Essential Ingredients Every New Joiner Needs: An Analyst’s Perspective

Posted on April 2016 By Gillmore Gutura
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Gillmore is a Business Integration Analyst with Accenture, Melbourne. He completed a Bachelors in Computer Science and Software Development and is a recent Masters Graduate in Enterprise Resource Planning Systems and Information Systems with a focus on SAP. 

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It’s hard to believe that it has been 6 months already since taking on my new role! They say time flies when you are having fun- I think time flies when you are learning hard because there isn’t enough time in the day to absorb all the information coming at you from all directions! It has been an overwhelming yet tremendously rewarding experience, a wealth of knowledge, the likes of which you can only attain ‘on the job’ and with empowering team members and colleagues backing you as you navigate the new role.

I compiled a list of the essential insights I have learnt first-hand from my first project so far and here’s hoping the list keeps growing through collaboration from all who read this.

Question: What would you add to this list?

“Fail to plan, plan to fail” – Winston Churchill

1) Prioritize and Plan Learn to identify and rank tasks and responsibilities for the day, week and month if necessary. One of my mentors recommended using the ‘Eisenhower Box’- technique that grids tasks according to their urgency and importance. I learnt that it is a critical skill to differentiate between the important vs the urgent.

2) Keep it in writing Any correspondence related to the project (confirmation e-mails, requests, status reports etc.), be it a workshop or a simple clarification from a stakeholder, always have it in writing. Always handy to refer back to.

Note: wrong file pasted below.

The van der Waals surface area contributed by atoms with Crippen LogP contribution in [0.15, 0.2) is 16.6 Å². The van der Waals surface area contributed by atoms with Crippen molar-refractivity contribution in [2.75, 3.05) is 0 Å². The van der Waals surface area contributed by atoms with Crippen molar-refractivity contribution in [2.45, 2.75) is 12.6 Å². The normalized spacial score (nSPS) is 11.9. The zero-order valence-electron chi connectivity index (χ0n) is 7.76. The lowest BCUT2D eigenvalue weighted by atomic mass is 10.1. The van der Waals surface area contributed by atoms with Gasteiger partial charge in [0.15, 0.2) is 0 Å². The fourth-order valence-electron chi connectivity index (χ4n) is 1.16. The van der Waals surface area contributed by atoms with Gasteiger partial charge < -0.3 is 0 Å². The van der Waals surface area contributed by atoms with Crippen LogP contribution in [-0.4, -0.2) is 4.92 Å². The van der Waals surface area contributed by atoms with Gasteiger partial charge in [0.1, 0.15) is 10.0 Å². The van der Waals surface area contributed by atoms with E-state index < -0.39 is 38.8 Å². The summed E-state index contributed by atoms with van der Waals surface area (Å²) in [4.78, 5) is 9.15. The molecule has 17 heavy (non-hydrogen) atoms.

3) Be meticulous and Keep your house in order All other responsibilities like submitting accurate time sheets in a timely manner, completing mandatory training in the prescribed time frame, maintaining a clean desk policy, accepting meeting requests or simple punctuality needs to be spot on. Make sure your e-mail correspondence is well organized; there will come a time when you need to retrieve an e-mail from last month’s workshop and it pays to have all these properly catalogued. Paying attention to detail is an important trait, whether it is for presentations, reports, punctuation, grammar or formatting. This is a great way to create value, build your credibility and ultimately your brand and develop trust with your colleagues. Make it your mission to be the go-to person for a certain thing in the project. Geoffrey Moore, an organizational theorist, proposed a way of thinking – “core vs context”; core, in this case, is what sets you apart as a team member and the context is what at a minimum you are expected to do to stay relevant. Excelling in the context tasks will not make you stand out but failure to complete them will significantly de-rail your growth.

4) Document What you’re learning, what you are doing in your new role as you go. In my case, I maintain a project diary to capture what I have undertaken in the project or any positive feedback that I may have received. A very good way to update your resume and good reference point for performance / feedback conversations with your manager and tracking your progress and growth on a personal level.

5) Prepare the night before Have a ‘work to go’ list where you note down all the items you need for the next day. This ensures a stress- free start to the day as you are assured in your rush, you won’t forget anything. You don’t want to be that person that forgets their laptop charger or any other essentials at your new job!

“The art of Communication is the language of leadership” – James Hume

1) Understand what is expected of you from the onset Management of expectations is critically important. It is always a good idea to sit down with your project manager and understand what is required of you in the role. Also, during the project, when necessary, clarify instructions and playback what you have been asked to do just to be sure. I found it to be extremely beneficial to book and set aside time in my manager’s calendar under the ‘guise’ of exchanging notes as this also gave me a great opportunity to get helpful tips and guidance with my delegated tasks . Never miss an opportunity to learn more!